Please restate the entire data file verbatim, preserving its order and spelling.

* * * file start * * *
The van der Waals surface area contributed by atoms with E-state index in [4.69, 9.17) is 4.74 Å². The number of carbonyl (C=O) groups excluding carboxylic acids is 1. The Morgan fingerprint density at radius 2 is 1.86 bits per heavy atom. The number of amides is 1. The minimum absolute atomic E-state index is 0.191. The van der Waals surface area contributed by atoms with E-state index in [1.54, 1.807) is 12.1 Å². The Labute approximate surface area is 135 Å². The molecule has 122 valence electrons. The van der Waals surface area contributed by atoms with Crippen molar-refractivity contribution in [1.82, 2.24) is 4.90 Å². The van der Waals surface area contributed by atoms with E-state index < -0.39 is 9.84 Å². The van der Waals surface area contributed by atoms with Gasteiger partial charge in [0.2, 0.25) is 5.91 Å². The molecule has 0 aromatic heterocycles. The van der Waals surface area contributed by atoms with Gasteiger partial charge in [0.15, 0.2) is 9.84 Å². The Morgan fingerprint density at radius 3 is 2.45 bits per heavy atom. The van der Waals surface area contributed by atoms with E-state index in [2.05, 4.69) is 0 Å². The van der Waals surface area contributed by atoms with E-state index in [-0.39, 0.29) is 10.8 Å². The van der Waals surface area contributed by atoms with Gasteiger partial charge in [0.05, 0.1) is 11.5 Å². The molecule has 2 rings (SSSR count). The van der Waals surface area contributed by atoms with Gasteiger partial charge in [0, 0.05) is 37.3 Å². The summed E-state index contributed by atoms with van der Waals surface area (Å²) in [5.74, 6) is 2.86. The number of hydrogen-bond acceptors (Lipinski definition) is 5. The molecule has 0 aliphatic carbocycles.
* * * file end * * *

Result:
The van der Waals surface area contributed by atoms with E-state index in [4.69, 9.17) is 4.74 Å². The number of carbonyl (C=O) groups excluding carboxylic acids is 1. The Morgan fingerprint density at radius 2 is 1.86 bits per heavy atom. The number of amides is 1. The minimum absolute atomic E-state index is 0.191. The van der Waals surface area contributed by atoms with E-state index in [1.54, 1.807) is 12.1 Å². The Labute approximate surface area is 135 Å². The molecule has 122 valence electrons. The van der Waals surface area contributed by atoms with Crippen molar-refractivity contribution in [1.82, 2.24) is 4.90 Å². The van der Waals surface area contributed by atoms with E-state index < -0.39 is 9.84 Å². The van der Waals surface area contributed by atoms with Gasteiger partial charge in [0.2, 0.25) is 5.91 Å². The molecule has 0 aromatic heterocycles. The van der Waals surface area contributed by atoms with Gasteiger partial charge in [0.15, 0.2) is 9.84 Å². The Morgan fingerprint density at radius 3 is 2.45 bits per heavy atom. The van der Waals surface area contributed by atoms with E-state index in [2.05, 4.69) is 0 Å². The van der Waals surface area contributed by atoms with E-state index in [-0.39, 0.29) is 10.8 Å². The van der Waals surface area contributed by atoms with Gasteiger partial charge in [0.05, 0.1) is 11.5 Å². The molecule has 2 rings (SSSR count). The van der Waals surface area contributed by atoms with Gasteiger partial charge in [0, 0.05) is 37.3 Å². The summed E-state index contributed by atoms with van der Waals surface area (Å²) in [5.74, 6) is 2.86. The number of hydrogen-bond acceptors (Lipinski definition) is 5. The molecule has 0 aliphatic carbocycles.